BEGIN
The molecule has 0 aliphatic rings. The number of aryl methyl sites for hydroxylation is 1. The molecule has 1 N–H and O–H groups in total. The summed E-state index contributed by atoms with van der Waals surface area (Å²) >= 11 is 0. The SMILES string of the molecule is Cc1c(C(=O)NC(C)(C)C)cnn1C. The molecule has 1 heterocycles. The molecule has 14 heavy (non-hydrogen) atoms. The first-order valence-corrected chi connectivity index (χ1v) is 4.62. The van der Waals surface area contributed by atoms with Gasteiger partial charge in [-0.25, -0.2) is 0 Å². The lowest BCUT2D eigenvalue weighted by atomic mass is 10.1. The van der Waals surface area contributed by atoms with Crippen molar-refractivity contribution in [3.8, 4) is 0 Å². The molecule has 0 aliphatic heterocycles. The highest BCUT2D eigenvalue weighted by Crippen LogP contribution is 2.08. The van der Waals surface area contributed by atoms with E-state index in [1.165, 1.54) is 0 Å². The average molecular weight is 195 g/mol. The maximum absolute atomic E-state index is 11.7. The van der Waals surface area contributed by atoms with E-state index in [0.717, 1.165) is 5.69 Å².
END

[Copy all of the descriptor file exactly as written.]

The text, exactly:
The molecule has 0 aliphatic rings. The number of aryl methyl sites for hydroxylation is 1. The molecule has 1 N–H and O–H groups in total. The summed E-state index contributed by atoms with van der Waals surface area (Å²) >= 11 is 0. The SMILES string of the molecule is Cc1c(C(=O)NC(C)(C)C)cnn1C. The molecule has 1 heterocycles. The molecule has 14 heavy (non-hydrogen) atoms. The first-order valence-corrected chi connectivity index (χ1v) is 4.62. The van der Waals surface area contributed by atoms with Gasteiger partial charge in [-0.25, -0.2) is 0 Å². The lowest BCUT2D eigenvalue weighted by atomic mass is 10.1. The van der Waals surface area contributed by atoms with Crippen molar-refractivity contribution in [3.8, 4) is 0 Å². The molecule has 0 aliphatic heterocycles. The highest BCUT2D eigenvalue weighted by Crippen LogP contribution is 2.08. The van der Waals surface area contributed by atoms with E-state index in [1.165, 1.54) is 0 Å². The average molecular weight is 195 g/mol. The maximum absolute atomic E-state index is 11.7. The van der Waals surface area contributed by atoms with E-state index in [0.717, 1.165) is 5.69 Å².